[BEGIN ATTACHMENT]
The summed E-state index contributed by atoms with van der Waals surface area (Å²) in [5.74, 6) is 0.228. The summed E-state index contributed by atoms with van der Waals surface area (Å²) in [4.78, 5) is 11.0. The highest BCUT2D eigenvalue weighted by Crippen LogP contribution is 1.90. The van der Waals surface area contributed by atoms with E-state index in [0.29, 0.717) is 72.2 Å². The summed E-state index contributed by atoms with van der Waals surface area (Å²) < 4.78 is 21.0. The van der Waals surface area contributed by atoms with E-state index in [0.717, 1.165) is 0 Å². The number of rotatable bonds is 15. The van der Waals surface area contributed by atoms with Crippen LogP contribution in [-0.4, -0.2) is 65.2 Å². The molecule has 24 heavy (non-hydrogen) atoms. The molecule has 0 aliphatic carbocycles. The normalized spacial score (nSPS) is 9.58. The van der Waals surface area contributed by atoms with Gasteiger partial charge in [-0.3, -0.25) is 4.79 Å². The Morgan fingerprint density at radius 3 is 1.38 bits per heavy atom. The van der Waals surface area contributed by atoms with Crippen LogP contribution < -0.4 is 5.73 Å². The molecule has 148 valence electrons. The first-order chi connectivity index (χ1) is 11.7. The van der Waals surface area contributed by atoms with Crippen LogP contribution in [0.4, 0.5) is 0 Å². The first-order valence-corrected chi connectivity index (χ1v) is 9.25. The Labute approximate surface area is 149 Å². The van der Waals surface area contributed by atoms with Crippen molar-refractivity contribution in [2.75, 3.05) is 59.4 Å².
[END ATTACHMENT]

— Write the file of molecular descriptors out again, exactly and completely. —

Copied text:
The summed E-state index contributed by atoms with van der Waals surface area (Å²) in [5.74, 6) is 0.228. The summed E-state index contributed by atoms with van der Waals surface area (Å²) in [4.78, 5) is 11.0. The highest BCUT2D eigenvalue weighted by Crippen LogP contribution is 1.90. The van der Waals surface area contributed by atoms with E-state index in [0.29, 0.717) is 72.2 Å². The summed E-state index contributed by atoms with van der Waals surface area (Å²) < 4.78 is 21.0. The van der Waals surface area contributed by atoms with E-state index in [0.717, 1.165) is 0 Å². The number of rotatable bonds is 15. The van der Waals surface area contributed by atoms with Crippen LogP contribution in [-0.4, -0.2) is 65.2 Å². The molecule has 24 heavy (non-hydrogen) atoms. The molecule has 0 aliphatic carbocycles. The normalized spacial score (nSPS) is 9.58. The van der Waals surface area contributed by atoms with Gasteiger partial charge in [-0.3, -0.25) is 4.79 Å². The Morgan fingerprint density at radius 3 is 1.38 bits per heavy atom. The van der Waals surface area contributed by atoms with Crippen LogP contribution < -0.4 is 5.73 Å². The molecule has 148 valence electrons. The first-order chi connectivity index (χ1) is 11.7. The van der Waals surface area contributed by atoms with Crippen LogP contribution in [0.4, 0.5) is 0 Å². The first-order valence-corrected chi connectivity index (χ1v) is 9.25. The Labute approximate surface area is 149 Å². The van der Waals surface area contributed by atoms with Crippen molar-refractivity contribution in [2.75, 3.05) is 59.4 Å².